You feel shame about that. You feel doubt about the depth, value, and relevance of your expertise. I pray you keep publishing, even in the midst of this new psychological and emotional discomfort.

If you follow my advice, you keep publishing and you take some risks in your content. Maybe you risk repeating yourself; you revisit an old topic, but with a renewed attempt to explain it through analogy or in a more fundamental way. And you have a breakthrough the third or tenth time you try this.

Or maybe you risk speculating about a topic of value to your clients, but you move from speaking from firsthand experience to speaking from your point of view (the place where you stand). And a list memember writes back saying “I’ve never seen it this way. Thank you!”.

As you take these risks, you develop new capabilities and assets:

  • Unique content that comes from your point of view (POV).
  • Unique ways of explaining things that feel like how genuine experts explain things. You’ve heard that old saw about how any fool can make something complicated, it takes a real expert to make it simple. You start to lay hold of this capability to simplify.
  • A deep rumble of confidence begins to resonate through your writing.

After Post #100: You might start to innovate in your content. Your writing has become equal part marketing tool and expertise laboratory, and you start trying some risky experiments in your laboratory.

Not every daily publisher proceeds to this third phase of discomfort and achievement. Some avoid this level of risk-taking entireley. Some restrict this experimentation to their client work under the umbrella of prototypes or “this is a good idea; let’s hedge things carefully but try it and see what happens”. Some do it only in their personal side projects.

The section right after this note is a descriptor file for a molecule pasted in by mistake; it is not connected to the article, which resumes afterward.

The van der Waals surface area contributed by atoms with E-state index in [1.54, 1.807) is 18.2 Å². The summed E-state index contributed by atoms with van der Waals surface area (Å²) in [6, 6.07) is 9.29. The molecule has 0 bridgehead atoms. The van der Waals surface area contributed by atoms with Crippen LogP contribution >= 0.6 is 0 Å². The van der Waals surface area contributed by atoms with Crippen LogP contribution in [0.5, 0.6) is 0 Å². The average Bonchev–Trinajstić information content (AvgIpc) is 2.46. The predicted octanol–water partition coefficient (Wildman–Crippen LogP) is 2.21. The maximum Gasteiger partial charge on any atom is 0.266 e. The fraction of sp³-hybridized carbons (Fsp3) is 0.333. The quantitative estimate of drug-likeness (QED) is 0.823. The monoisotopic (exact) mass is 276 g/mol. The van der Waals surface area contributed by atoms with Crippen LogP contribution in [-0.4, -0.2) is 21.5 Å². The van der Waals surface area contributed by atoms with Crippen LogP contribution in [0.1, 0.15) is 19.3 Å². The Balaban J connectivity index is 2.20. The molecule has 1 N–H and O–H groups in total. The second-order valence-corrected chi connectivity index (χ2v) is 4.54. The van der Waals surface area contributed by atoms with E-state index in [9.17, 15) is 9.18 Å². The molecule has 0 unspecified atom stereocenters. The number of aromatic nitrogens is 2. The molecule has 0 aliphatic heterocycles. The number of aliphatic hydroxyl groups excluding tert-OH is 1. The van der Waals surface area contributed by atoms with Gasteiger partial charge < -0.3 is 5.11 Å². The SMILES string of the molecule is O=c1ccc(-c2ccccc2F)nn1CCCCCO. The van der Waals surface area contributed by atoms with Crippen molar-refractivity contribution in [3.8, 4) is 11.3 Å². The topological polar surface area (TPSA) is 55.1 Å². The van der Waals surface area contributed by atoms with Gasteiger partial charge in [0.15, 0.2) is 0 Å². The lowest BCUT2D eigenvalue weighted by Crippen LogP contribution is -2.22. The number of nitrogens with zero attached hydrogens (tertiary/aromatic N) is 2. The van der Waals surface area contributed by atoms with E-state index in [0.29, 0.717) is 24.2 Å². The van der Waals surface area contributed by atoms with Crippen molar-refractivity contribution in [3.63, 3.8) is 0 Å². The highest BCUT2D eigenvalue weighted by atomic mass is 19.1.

The discomfort here is also a doubt about relevance, but unlike the previous doubt (about the depth of your expertise), now you question whether you’re going too far. Too far into edge cases? Too far into philosophy? Too far into untested speculation?

• • •

That’s a map of the discomfort you’ll probably experience if you commit to publishing daily for let’s say a year or two. It’s like the Middle Eastern Meal at El Gamal restaurant here in Taos (highly recommended restaurant, BTW): it’s a big platter with a variety of forms of discomfort laid out on it, each with its own unique flavor.

The least discomfortable place is after post #100 and before you experiment with innovation content. I don’t know what his take on it would be, but I see Seth Godin as parked in this spot. Because his topic (marketing writ large) is broad, he has plenty to deal with even without committing any list bandwith to innnovation content.

There’s no shame in doing what Seth is. It’s likely to deliver an ideal ROI on the time you invest in the daily publishing. Innovation content is quite risky by comparison. But some of us go there anyway. We don’t mind the discomfort in light of the potential reward.

This is getting long, so let me answer the rest of Marcus’ questions in a lighting round.

How can you prepare people for the type of discomfort they will experience?

  • The aforelinked podcast at https://theexpertiseincubator.transistor.fm is an attempt.
  • This email is an attempt. 🙂 That’s why I went into as much detail as I did.
  • I can invite them (you?) to join a paid cohort of The Expertise Incubator and be among a small group of others who are embracing the same series of challenges and feeling very similar discomfort. In other words: don’t do it alone.

Where on the “pain scale” does this discomfort lie? A 1 or a 10? What should I be ready for?

  • It’s less painful that even an un-messy, un-acrimonious divorce. My first marriage ended when my wife left me for a cult leader. The divorce was remarkably “clean”. That was way more painful than daily publishing ever has been for me.
  • I needed to end my first business partnership in order to experiment more without risking another person’s wellbeing. That was more painful than daily publishing has ever been for me.
  • Back when I was doing copywriting work, a client said he was disappointed in my work. That was momentarily very painful, but if we could take that momentary pain and dilute it over a 6-month time period, maybe we have an equivalent for the discomfort of publishing daily.

The bottom-line discomfort of publishing daily, and therefore of TEI, is the discomfort of being visible in a new way. There are safer ways to earn visibility for your business. I haven’t found any with more profound long-term rewards, though.

A TEI cohort starts up on January 13. Please REPLY if you’re at all interested and we’ll talk about whether it makes sense for you.

-P